A close friend of ours who was adopted himself and is an adoptive parent says that adoption is “a redemptive response to a tragedy.” I don’t think many adoptive parents want to go there mentally. They want to imagine that the child experiences adoption with the same joy, satisfaction, and excitement as they do as parents. While I know that each and every child wants a mother and a father, getting a new set of parents doesn’t replace the void left by the absence of the biological parents.
Jacob and I have been talking about this a lot lately… and we realize that coming here has changed our perspective on adoption pretty drastically. Since marrying, we’ve always known that most likely our family will at least partially be built by adoption. It is such a part of our lives. Both of my brothers are adopted and Jacob has an adopted sister. I worked in adoption for 3 years. For a while now, international adoption (especially) has been a trendy way to have a family. I’ve worked with families who wanted a “cute little China doll.” I confess that on some level, I even imagined that our family would be more desirable if we looked like the UN and not white America. We imagined that our adopted children would fit like a missing puzzle piece into our lives, and that we would all never look back.
But that was before we understood the depth of grief that comes from being abadonded. It isn’t something that adoptive parents can fix, and confronting that reality has changed the way we think about adoption. In some ways, we “want” it less — knowing how difficult it is to parent in general, not to mention parenting a child who has experienced such grief and loss. But in other ways, we know we “need” to do it even more. Not that we’ll be perfect by any stretch of the imagination, but we’ve been equipped for a reason. There was a time when I thought everyone should adopt. There is such a need, it seemed obvious to me that if we all stepped forward and did our part, we could solve the problem. But, now I’m a bit more cautious with that. I know there isn’t anything worse than growing up an orphan, but it isn’t ideal to grow up as an adopted child in a family that doesn’t take your grief and loss seriously; a family who imagines your story started the day they signed the adoption papers.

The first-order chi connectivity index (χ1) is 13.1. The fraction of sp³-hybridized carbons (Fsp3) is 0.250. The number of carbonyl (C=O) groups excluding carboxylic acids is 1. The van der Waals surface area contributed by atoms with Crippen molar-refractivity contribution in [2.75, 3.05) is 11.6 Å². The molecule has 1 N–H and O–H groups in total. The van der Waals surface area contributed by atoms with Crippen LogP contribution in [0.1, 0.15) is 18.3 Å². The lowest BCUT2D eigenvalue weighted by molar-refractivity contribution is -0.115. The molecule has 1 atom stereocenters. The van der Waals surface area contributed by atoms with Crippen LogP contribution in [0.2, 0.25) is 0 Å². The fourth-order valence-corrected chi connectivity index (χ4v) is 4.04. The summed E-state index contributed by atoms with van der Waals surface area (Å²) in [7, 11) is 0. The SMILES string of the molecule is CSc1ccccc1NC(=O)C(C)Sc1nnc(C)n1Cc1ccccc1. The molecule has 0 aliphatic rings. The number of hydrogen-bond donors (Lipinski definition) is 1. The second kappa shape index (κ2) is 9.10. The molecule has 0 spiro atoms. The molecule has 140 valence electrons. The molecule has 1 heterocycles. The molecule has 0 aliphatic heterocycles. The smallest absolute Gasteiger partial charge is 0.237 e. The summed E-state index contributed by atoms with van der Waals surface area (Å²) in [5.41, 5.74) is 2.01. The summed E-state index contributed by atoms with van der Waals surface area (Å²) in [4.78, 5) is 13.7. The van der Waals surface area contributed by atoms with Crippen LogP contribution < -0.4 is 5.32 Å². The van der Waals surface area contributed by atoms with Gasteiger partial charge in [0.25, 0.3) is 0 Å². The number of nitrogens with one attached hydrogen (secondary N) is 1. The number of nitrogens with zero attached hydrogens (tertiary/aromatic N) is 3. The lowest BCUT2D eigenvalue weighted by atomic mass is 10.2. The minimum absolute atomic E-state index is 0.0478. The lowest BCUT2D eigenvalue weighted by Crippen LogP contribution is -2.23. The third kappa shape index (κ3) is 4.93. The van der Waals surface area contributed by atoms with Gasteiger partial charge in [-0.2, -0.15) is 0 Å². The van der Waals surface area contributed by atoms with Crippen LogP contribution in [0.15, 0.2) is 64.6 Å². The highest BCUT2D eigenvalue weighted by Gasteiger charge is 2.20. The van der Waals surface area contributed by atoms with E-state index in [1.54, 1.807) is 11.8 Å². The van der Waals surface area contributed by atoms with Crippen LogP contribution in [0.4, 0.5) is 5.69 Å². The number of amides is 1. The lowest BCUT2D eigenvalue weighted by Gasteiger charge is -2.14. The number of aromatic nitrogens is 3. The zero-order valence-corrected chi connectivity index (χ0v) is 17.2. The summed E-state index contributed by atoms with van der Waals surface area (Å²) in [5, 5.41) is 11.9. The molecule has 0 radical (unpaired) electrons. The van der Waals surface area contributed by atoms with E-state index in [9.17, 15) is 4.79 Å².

Adoption isn’t for the faint of heart. Responding to a tragedy requires one to enter into that tragedy, and that means opening your heart to a world of hurt. So, one way we’ve changed is that we’re a lot less lighthearted and carefree about adoption… It doesn’t mean we won’t adopt; it just means we’ll go into an adoption very differently than we would have 3 years ago.
As for the part of your question about the scores of children who will remain orphans… To be honest, it is too big of a problem for me to wrap my little brain around. Sometimes I cope by ignoring the reality. When I’m in a healthier place spiritually, I remember that it isn’t my burden to bear. God is the father to the fatherless, and He is the one who bears the weight of it all on His shoulders. I don’t have to try and carry it for him; it would crush me. (Check out this post for more on that.) Instead, we choose to see him in the midst of the suffering. He was already there, long before we arrived. We don’t carry him to orphans in our carry-on bags. So if he’s already there, you may wonder why we should go? Because when darkness, suffering, and abandonment are so loud, there’s a time and a place for us as believers to enter into the turmoil and shout His name above the screaming pain. He’s already there, but we can make His presence more obvious to the suffering when we become His hands and feet. We become instruments of His comfort and peace.
And, as we work alongside him, staking out his kingdom and territory on this earth and telling the darkness that it has no place here, we begin seeing Signs of Hope. Glimmers of joy that keep us going. Reminders that His Kingdom will fully come and healing and restoration will be made complete.
That’s how we cope.